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Teach kids how to fish

Volunteer training starts in March

Want to help a group of kids have one of the best experiences they'll have this spring?

Snow geese
The Division of Wildlife Resources is looking for volunteers to teach 6- to 13-year-olds about fish, the places fish live and how to catch them.

Photo by Brent Stettler

Then volunteer to help a youth fishing club!

The Division of Wildlife Resources is looking for volunteers to teach 6- to 13-year-olds about fish, the places fish live and how to catch them.

Volunteers are needed in communities stretching from Brigham City to Washington City. To learn more about the clubs, and to volunteer to help, visit wildlife.utah.gov/cf/clubs.php.

(You can also listen to a radio interview about the clubs at wildlife.utah.gov/radio.)

Anyone can help

The number of kids who can participate in the clubs is tied directly to the number of adults who volunteer to help. If more adults volunteer to help, more children can participate.

"If you want to help, but you don't know much about fishing, that's OK," says Chris Penne, community fisheries biologist for the DWR. "If you're a positive person, you're patient and you have good communication skills, you have everything we're looking for.

"We'll teach you all of the other skills you'll need to have a great experience with these kids."

Training

Most of the youth fishing clubs start in March and April. But a few begin as late as June.

Most of the clubs meet once a week for six weeks. Each club session lasts about two hours.

The children spend the first 30 minutes of each outing learning a new lesson or skill. After teaching the kids, adult volunteers take them down to the water and help the children use their skills to catch fish!

"The kids look up to their fishing mentors. You're their leader," Penne says. "If you'd like to volunteer, it's best if you can commit to being with your club every time it meets."

Two to three weeks before a club's first meeting, DWR personnel will provide a volunteer training seminar in the community where the fishing club meets. The training takes less than two hours to complete.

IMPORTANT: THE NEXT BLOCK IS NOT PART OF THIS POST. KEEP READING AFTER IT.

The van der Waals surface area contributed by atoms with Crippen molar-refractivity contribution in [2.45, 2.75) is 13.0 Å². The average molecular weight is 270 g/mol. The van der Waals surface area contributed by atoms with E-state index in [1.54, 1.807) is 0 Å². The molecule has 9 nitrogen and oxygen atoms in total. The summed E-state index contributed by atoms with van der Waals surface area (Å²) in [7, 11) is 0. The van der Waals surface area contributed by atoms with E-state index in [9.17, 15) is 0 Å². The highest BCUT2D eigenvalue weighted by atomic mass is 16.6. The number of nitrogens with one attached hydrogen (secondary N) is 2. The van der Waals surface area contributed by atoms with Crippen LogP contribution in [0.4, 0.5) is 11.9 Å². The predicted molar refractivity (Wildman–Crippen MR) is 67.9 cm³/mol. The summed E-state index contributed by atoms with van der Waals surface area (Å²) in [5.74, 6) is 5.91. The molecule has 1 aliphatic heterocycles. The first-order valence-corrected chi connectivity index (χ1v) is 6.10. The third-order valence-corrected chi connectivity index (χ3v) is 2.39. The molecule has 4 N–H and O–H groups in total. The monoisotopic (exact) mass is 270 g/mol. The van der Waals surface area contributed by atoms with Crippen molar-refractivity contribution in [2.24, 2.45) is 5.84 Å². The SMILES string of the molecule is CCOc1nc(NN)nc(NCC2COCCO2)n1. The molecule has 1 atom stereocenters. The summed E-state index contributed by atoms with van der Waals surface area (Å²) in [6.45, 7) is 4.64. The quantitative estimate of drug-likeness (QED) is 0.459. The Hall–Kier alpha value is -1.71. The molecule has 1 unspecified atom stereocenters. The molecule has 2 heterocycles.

Also, all volunteers must consent to and pass a criminal background check. "The DWR and the various communities are committed to keeping the children in the clubs safe," Penne says.

Rewards

Penne says a number of rewards await those who volunteer. "One of the biggest thrills you'll have is watching a young boy or girl reel in their first fish. Seeing that is priceless," he says.

"It's also rewarding to teach someone a skill they'll be able to use and enjoy the rest of their life. And knowing you're helping get these kids outside, so they can experience the natural world around them, is also very rewarding."

If you have questions, please e-mail Penne at chrispenne@utah.gov.

A popular program

"We had a great turnout in 2009," Penne says. "About 1,500 kids and 300 volunteers participated. Many of the volunteers were folks who volunteered the year before. They had a great experience, and they wanted to help again."

Penne says many of the city recreation departments in Utah have added fishing to the list of sports they offer to kids. That's one of greatest reasons for the program's success. "For the first time, fishing has found its way into mainstream sports, right along with soccer, baseball and football," Penne says.

The number of children and communities involved in the program is growing. "We need volunteers more than ever before," Penne says.

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